Virtual contest is a way to take part in past contest, as close as possible to participation on time. It is supported only ICPC mode for virtual contests.
If you've seen these problems, a virtual contest is not for you - solve these problems in the archive.
If you just want to solve some problem from a contest, a virtual contest is not for you - solve this problem in the archive.
Never use someone else's code, read the tutorials or communicate with other person during a virtual contest.

No tag edit access

F. Good Contest

time limit per test

3 secondsmemory limit per test

256 megabytesinput

standard inputoutput

standard outputAn online contest will soon be held on ForceCoders, a large competitive programming platform. The authors have prepared $$$n$$$ problems; and since the platform is very popular, $$$998244351$$$ coder from all over the world is going to solve them.

For each problem, the authors estimated the number of people who would solve it: for the $$$i$$$-th problem, the number of accepted solutions will be between $$$l_i$$$ and $$$r_i$$$, inclusive.

The creator of ForceCoders uses different criteria to determine if the contest is good or bad. One of these criteria is the number of inversions in the problem order. An inversion is a pair of problems $$$(x, y)$$$ such that $$$x$$$ is located earlier in the contest ($$$x < y$$$), but the number of accepted solutions for $$$y$$$ is strictly greater.

Obviously, both the creator of ForceCoders and the authors of the contest want the contest to be good. Now they want to calculate the probability that there will be no inversions in the problem order, assuming that for each problem $$$i$$$, any integral number of accepted solutions for it (between $$$l_i$$$ and $$$r_i$$$) is equally probable, and all these numbers are independent.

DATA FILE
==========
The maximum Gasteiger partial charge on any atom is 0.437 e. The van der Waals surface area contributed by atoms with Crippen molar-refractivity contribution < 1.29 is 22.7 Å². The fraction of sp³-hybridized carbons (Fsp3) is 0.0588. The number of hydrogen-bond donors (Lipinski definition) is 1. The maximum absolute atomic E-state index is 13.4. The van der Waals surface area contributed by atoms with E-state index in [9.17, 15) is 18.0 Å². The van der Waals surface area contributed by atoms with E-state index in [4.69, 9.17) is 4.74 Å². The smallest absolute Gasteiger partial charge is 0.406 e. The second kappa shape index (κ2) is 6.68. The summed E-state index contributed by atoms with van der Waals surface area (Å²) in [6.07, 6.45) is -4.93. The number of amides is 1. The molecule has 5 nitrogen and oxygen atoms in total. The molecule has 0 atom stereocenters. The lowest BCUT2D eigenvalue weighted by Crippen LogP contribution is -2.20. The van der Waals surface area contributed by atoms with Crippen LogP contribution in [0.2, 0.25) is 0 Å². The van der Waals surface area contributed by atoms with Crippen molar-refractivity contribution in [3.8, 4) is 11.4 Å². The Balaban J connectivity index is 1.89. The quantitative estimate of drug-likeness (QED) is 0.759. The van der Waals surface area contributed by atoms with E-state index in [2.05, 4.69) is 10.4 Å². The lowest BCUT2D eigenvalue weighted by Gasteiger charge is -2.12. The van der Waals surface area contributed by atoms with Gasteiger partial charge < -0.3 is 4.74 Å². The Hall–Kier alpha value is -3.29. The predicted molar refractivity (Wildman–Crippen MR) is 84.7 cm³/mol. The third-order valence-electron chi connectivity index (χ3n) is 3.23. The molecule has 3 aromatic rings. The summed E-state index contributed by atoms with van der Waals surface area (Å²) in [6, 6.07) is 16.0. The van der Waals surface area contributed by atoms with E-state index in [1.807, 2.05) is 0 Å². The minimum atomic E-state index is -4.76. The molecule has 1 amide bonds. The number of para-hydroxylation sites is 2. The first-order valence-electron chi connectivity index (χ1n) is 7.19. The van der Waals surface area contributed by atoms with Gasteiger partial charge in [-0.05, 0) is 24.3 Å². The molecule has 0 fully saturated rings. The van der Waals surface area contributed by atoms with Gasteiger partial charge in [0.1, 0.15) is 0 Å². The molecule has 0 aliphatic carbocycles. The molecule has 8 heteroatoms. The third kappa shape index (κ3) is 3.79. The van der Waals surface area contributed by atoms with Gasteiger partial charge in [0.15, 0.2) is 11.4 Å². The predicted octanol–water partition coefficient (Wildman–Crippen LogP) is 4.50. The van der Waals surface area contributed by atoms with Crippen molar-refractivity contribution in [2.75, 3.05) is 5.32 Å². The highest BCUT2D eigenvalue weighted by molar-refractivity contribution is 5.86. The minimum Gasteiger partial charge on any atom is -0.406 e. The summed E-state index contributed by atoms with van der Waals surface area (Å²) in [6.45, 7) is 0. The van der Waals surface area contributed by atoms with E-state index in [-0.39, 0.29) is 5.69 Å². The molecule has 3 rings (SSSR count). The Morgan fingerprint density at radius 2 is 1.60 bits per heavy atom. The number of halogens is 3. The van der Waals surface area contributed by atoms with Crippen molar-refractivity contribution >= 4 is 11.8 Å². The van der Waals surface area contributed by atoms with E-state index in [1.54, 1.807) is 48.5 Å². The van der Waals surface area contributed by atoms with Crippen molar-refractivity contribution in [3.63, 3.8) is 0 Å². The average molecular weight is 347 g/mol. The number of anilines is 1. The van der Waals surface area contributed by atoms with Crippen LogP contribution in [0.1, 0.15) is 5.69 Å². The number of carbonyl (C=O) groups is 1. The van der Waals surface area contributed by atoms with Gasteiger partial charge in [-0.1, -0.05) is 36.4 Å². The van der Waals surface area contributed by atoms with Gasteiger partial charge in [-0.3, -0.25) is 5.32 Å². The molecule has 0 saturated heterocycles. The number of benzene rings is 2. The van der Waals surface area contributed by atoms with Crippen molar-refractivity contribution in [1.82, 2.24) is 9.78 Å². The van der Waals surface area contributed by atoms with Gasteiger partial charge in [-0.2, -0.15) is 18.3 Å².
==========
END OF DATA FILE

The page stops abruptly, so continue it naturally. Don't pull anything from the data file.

Input

The first line contains one integer $$$n$$$ ($$$2 \le n \le 50$$$) — the number of problems in the contest.

Then $$$n$$$ lines follow, the $$$i$$$-th line contains two integers $$$l_i$$$ and $$$r_i$$$ ($$$0 \le l_i \le r_i \le 998244351$$$) — the minimum and maximum number of accepted solutions for the $$$i$$$-th problem, respectively.

Output

The probability that there will be no inversions in the contest can be expressed as an irreducible fraction $$$\frac{x}{y}$$$, where $$$y$$$ is coprime with $$$998244353$$$. Print one integer — the value of $$$xy^{-1}$$$, taken modulo $$$998244353$$$, where $$$y^{-1}$$$ is an integer such that $$$yy^{-1} \equiv 1$$$ $$$(mod$$$ $$$998244353)$$$.

Examples

Input

3 1 2 1 2 1 2

Output

499122177

Input

2 42 1337 13 420

Output

578894053

Input

2 1 1 0 0

Output

1

Input

2 1 1 1 1

Output

1

Note

The real answer in the first test is $$$\frac{1}{2}$$$.

Codeforces (c) Copyright 2010-2020 Mike Mirzayanov

The only programming contests Web 2.0 platform

Server time: Mar/29/2020 03:28:13 (g1).

Desktop version, switch to mobile version.

Supported by

User lists

Name |
---|